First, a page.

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Court rules in favor of Marvel in Kirby heirs case

Last week the Southern District Court of New York ruled against heirs of Jack Kirby in their suit to reclaim copyright for many of Marvel’s best known characters. The Comics Journal has a great piece on the differences between this case and the Jerry Siegel/Joe Shuster cases against DC Comics:

Some legal observers were expecting Marvel to be the second major comics-publisher domino to fall when Toberoff filed on behalf of the Kirbys, but there is a key difference between Kirby’s comics work and Siegel’s: It was well established that Superman already existed as a full-blown character concept before Siegel and Joe Shuster pitched him to DC, whereas Kirby, who died in 1994, did most if not all of his Marvel work on assignment from the publisher. In the case of work for hire, the Copyright Act defines the instigating employer/publisher as the Author of the work.

Clearly very conscious of recent editorials and letters in The New York Times expressing outrage at the way that Kirby had been shut out of the massive profits being reaped by Marvel/Disney, McMahon tried to distance herself from that controversy. At the outset of her ruling, she noted, “This case is not about whether Kirby (and other freelance artists who created culturally iconic comic book characters for Marvel and other publishers) were treated ‘fairly’ by companies that grew rich off the fruit of their labor. It is about whether Kirby’s work qualifies as work-for-hire … If it does, then Marvel owns the copyright in the Kirby works, whether that is ‘fair’ or not. If it does not, then the Kirby Heirs have a statutory right to take back those copyrights, no matter the impact on a recent corporate acquisition or on earnings from blockbuster movies made and yet to be made.”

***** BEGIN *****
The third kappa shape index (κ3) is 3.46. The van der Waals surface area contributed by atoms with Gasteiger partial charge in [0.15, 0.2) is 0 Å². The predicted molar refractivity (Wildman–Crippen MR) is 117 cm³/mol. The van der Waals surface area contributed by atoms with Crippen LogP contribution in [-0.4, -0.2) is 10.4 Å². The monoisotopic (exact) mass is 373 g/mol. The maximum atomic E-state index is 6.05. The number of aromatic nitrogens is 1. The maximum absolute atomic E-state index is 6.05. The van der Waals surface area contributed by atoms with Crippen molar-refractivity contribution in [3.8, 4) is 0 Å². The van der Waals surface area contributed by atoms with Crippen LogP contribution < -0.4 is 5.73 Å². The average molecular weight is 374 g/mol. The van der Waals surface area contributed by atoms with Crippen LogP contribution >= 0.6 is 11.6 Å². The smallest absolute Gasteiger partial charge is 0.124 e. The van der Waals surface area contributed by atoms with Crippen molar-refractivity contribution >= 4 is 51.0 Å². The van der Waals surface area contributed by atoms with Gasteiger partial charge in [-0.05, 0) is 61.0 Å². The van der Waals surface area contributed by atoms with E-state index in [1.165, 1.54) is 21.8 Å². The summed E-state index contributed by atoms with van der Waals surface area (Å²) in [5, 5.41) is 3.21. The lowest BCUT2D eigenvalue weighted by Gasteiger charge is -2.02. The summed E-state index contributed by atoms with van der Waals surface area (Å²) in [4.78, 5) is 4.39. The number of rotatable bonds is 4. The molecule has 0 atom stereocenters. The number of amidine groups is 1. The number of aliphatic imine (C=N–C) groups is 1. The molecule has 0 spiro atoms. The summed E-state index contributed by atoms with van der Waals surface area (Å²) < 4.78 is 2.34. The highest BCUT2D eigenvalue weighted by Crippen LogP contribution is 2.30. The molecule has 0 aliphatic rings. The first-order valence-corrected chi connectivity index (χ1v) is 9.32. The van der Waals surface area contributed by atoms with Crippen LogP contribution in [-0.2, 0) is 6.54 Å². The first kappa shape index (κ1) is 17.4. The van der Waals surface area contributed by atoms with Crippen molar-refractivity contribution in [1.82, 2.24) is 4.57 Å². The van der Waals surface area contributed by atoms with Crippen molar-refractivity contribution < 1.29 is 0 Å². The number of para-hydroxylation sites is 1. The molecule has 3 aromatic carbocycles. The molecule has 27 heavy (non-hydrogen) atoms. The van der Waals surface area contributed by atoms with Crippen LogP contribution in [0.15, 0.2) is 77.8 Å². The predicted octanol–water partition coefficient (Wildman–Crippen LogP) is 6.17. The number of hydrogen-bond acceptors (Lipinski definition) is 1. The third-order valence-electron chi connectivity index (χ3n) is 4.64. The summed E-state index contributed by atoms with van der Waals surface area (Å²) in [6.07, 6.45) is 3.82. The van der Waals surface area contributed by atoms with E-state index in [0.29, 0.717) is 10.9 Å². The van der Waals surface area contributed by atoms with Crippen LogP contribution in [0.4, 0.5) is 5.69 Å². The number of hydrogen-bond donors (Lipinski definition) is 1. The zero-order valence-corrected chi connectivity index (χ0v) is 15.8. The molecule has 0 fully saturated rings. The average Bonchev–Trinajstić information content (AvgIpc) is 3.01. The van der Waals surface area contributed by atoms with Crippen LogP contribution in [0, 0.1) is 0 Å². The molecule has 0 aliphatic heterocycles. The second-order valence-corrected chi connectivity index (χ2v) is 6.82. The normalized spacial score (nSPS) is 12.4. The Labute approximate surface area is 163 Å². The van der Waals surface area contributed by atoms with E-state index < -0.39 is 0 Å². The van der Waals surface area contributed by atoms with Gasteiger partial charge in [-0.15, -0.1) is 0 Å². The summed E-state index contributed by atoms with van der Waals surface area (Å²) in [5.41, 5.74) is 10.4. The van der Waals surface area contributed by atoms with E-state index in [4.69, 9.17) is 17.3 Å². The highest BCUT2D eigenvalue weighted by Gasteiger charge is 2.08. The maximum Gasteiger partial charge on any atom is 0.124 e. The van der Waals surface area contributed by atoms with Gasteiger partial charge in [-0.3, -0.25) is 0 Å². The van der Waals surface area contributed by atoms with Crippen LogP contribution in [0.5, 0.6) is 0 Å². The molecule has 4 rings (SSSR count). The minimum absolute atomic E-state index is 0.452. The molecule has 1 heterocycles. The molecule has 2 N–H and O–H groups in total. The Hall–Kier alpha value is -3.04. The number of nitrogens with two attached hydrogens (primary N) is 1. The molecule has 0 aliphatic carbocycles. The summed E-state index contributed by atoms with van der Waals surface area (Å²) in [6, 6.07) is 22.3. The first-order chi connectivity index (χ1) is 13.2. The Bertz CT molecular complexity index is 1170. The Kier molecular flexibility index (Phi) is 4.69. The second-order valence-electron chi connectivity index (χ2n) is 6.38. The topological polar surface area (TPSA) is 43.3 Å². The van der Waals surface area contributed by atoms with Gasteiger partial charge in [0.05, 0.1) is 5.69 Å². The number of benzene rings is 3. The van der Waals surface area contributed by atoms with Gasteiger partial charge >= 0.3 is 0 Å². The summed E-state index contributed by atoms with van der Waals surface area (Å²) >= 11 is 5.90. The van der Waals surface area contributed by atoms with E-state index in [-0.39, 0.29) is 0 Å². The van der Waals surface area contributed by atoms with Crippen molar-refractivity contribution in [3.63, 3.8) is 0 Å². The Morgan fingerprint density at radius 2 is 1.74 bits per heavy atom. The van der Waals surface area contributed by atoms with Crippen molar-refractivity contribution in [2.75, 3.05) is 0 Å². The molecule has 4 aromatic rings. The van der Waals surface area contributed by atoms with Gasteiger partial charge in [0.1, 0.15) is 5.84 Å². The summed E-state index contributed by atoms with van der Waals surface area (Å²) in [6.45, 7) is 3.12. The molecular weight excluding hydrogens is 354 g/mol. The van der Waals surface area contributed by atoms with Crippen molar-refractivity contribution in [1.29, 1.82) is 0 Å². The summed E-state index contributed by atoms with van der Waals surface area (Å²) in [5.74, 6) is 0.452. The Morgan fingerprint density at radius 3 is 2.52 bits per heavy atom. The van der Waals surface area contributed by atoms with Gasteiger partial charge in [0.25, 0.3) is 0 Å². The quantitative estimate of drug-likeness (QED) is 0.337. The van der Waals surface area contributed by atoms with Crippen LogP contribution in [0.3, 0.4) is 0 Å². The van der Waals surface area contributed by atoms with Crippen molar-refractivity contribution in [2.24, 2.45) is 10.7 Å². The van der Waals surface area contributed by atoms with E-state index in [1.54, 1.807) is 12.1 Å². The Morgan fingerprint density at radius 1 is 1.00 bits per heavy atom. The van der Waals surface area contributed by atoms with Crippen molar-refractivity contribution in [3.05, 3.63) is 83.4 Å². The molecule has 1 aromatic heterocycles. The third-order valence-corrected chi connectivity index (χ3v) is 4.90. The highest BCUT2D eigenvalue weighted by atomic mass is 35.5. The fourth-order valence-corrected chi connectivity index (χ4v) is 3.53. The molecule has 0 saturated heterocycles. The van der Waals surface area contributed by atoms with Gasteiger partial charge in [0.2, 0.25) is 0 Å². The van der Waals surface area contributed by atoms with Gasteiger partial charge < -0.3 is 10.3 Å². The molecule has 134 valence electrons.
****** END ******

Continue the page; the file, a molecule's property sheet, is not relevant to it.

Community Comments

#1 Gerry Mooney
August/2/2011
@ 2:13 pm

It may be legal, but it’s not moral. How hard could it be to simply acknowledge the artist who gave these characters life? I know the corporations think of it as the floodgates opening, but treating someone fairly with a fraction of the billions being made would buy them a lot of goodwill. A shame that corporations that peddle wholesome family entertainment feel the need to be such pricks.

#2 Stephen Beals
August/2/2011
@ 2:43 pm

I wish I wasn’t surprised at the ruling. Growing up, I got to hear about creator after creator being screwed over by the whole “work for hire” setup. But Jack Kirby’s story is particularly painful. He was an easy person to look up to, not just for his endless creativity, but as a human being.

I think it’s because of what people like Jack went through that the climate dramatically changed. At least there’s that.

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